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Mountains & rivers: solo adventurer gets set to do PNG

Charlie Walker has chosen PNG for his next big adventure

CHARLIE WALKER | Adventurer & Writer

LONDON - In March 2019, I will undertake a two-month journey through the interior of Papua New Guinea.

The goal is to get from the coast at Lae back to the coast at Wewak via the country's three highest peaks and having paddled the longest river, the Sepik, from source to sea.

The entire route will be completed without motorised transport and is approximately 2,400 km, breaking down as:

Cycling: 800 km
Hiking: 480 km
Packrafting: 1,120 km

Some of the challenges will include local crime, tribal warfare, whitewater, crocodiles and some of the world's densest jungle.

Due to the lack of internet connectivity, I will not be blogging during the trip but, when possible, will post updates on Instagram and Twitter.

I’m a British adventurer, writer and motivational speaker specialising in long distance, human-powered expeditions and I’ve travelled by bicycle, foot, horse and dugout canoe.

Charlie's routeI’m a fellow of the Royal Geographical Society and a recipient of a Transglobe Expedition Trust 'Mad but Marvellous' grant.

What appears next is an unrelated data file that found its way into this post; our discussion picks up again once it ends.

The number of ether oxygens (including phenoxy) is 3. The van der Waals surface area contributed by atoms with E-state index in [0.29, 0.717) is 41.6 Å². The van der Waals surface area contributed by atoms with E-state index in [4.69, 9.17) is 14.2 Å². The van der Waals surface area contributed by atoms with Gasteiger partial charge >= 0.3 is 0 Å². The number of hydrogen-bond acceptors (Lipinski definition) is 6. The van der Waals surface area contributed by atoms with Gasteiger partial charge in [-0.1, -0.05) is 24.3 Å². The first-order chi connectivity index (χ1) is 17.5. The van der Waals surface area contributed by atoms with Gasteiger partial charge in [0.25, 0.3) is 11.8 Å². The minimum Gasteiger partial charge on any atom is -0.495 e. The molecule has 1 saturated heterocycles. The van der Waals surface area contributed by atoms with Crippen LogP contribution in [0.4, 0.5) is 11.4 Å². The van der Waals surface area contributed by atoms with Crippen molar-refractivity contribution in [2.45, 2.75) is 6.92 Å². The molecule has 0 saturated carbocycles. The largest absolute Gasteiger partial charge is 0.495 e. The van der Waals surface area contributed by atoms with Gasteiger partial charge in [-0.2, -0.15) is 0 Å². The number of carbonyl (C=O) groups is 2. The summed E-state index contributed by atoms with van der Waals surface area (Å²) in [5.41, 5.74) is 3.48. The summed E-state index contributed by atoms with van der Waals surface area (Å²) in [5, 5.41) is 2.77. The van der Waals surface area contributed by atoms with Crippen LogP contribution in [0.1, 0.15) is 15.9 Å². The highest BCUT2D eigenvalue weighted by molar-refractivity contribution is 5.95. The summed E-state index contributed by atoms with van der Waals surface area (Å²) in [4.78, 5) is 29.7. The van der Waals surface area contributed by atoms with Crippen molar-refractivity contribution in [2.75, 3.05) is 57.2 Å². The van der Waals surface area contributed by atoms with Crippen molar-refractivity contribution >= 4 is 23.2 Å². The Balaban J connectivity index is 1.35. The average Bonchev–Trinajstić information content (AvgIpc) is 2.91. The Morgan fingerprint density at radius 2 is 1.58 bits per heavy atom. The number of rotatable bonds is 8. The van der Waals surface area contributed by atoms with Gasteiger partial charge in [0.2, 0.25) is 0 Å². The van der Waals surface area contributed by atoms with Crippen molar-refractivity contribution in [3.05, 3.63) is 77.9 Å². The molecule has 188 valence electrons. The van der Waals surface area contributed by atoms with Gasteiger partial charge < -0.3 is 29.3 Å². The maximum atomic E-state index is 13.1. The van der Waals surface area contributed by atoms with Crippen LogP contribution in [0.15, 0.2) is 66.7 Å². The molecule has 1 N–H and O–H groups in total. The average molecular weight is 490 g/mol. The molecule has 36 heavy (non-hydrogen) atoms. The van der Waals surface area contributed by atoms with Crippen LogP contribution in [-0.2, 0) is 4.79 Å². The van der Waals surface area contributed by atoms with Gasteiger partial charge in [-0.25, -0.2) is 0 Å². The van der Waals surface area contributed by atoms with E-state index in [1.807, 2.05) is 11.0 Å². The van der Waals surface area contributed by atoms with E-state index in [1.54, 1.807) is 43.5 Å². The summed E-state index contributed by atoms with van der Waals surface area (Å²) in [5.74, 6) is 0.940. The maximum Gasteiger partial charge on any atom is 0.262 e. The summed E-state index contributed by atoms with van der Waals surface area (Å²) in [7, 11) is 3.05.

My writing has featured in a range of publications including The Times, Daily Express, Wanderlust, Travelmag, Travel Africa and Sidetracked magazine.

I was named Travel Blogger of the Year in 2013 by the Association of Independent Tour Operators.

My longest expedition was a 70,000 km bicycle journey reaching the furthest cape in each of Europe, Asia and Africa before returning home. On this journey I traversed 60 countries, encountering extremes of weather, remoteness and physical exhaustion during the four and a half years I was away.

In 2012 I walked 1,600 km solo across the Gobi desert from China to Mongolia. This feat involved walking over six marathons a week for six weeks whilst carrying enough food and water to survive.

Also in 2012 I trekked 960 km across Central and Northern Mongolia in the company of only a semi-feral pony and a stray dog I found in the forest.

In 2014 I boated the Lulua, a little-known tributary of the Congo River, in a dugout canoe. This journey into remote and effectively uncharted territory was beset by rapids, waterfalls, hippos, crocodiles and finally, shortly after leaving the river, violent bouts of malaria and typhoid fever.

In 2017, I completed a world-first 8,300 km triathlon along the perceived Europe Asia border. This expedition spanned from the midwinter snowfields of the Russian Arctic to the Bosporus in Istanbul.


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